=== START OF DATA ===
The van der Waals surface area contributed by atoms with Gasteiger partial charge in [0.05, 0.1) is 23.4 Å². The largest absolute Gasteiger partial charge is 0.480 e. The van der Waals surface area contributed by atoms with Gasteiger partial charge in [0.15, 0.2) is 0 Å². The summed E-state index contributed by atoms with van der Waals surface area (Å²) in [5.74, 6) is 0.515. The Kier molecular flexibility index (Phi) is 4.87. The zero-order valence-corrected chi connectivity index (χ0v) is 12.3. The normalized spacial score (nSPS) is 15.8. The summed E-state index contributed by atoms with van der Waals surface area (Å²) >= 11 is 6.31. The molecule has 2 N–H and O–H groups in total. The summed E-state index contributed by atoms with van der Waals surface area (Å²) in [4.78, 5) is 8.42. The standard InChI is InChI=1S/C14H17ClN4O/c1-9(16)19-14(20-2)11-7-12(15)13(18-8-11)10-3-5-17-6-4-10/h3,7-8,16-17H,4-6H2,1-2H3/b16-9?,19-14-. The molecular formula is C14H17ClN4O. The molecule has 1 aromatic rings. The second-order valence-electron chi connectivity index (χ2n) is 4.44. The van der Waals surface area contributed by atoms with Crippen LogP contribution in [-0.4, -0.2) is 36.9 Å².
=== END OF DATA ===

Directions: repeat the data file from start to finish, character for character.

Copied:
The van der Waals surface area contributed by atoms with Gasteiger partial charge in [0.05, 0.1) is 23.4 Å². The largest absolute Gasteiger partial charge is 0.480 e. The van der Waals surface area contributed by atoms with Gasteiger partial charge in [0.15, 0.2) is 0 Å². The summed E-state index contributed by atoms with van der Waals surface area (Å²) in [5.74, 6) is 0.515. The Kier molecular flexibility index (Phi) is 4.87. The zero-order valence-corrected chi connectivity index (χ0v) is 12.3. The normalized spacial score (nSPS) is 15.8. The summed E-state index contributed by atoms with van der Waals surface area (Å²) >= 11 is 6.31. The molecule has 2 N–H and O–H groups in total. The summed E-state index contributed by atoms with van der Waals surface area (Å²) in [4.78, 5) is 8.42. The standard InChI is InChI=1S/C14H17ClN4O/c1-9(16)19-14(20-2)11-7-12(15)13(18-8-11)10-3-5-17-6-4-10/h3,7-8,16-17H,4-6H2,1-2H3/b16-9?,19-14-. The molecular formula is C14H17ClN4O. The molecule has 1 aromatic rings. The second-order valence-electron chi connectivity index (χ2n) is 4.44. The van der Waals surface area contributed by atoms with Crippen LogP contribution in [-0.4, -0.2) is 36.9 Å².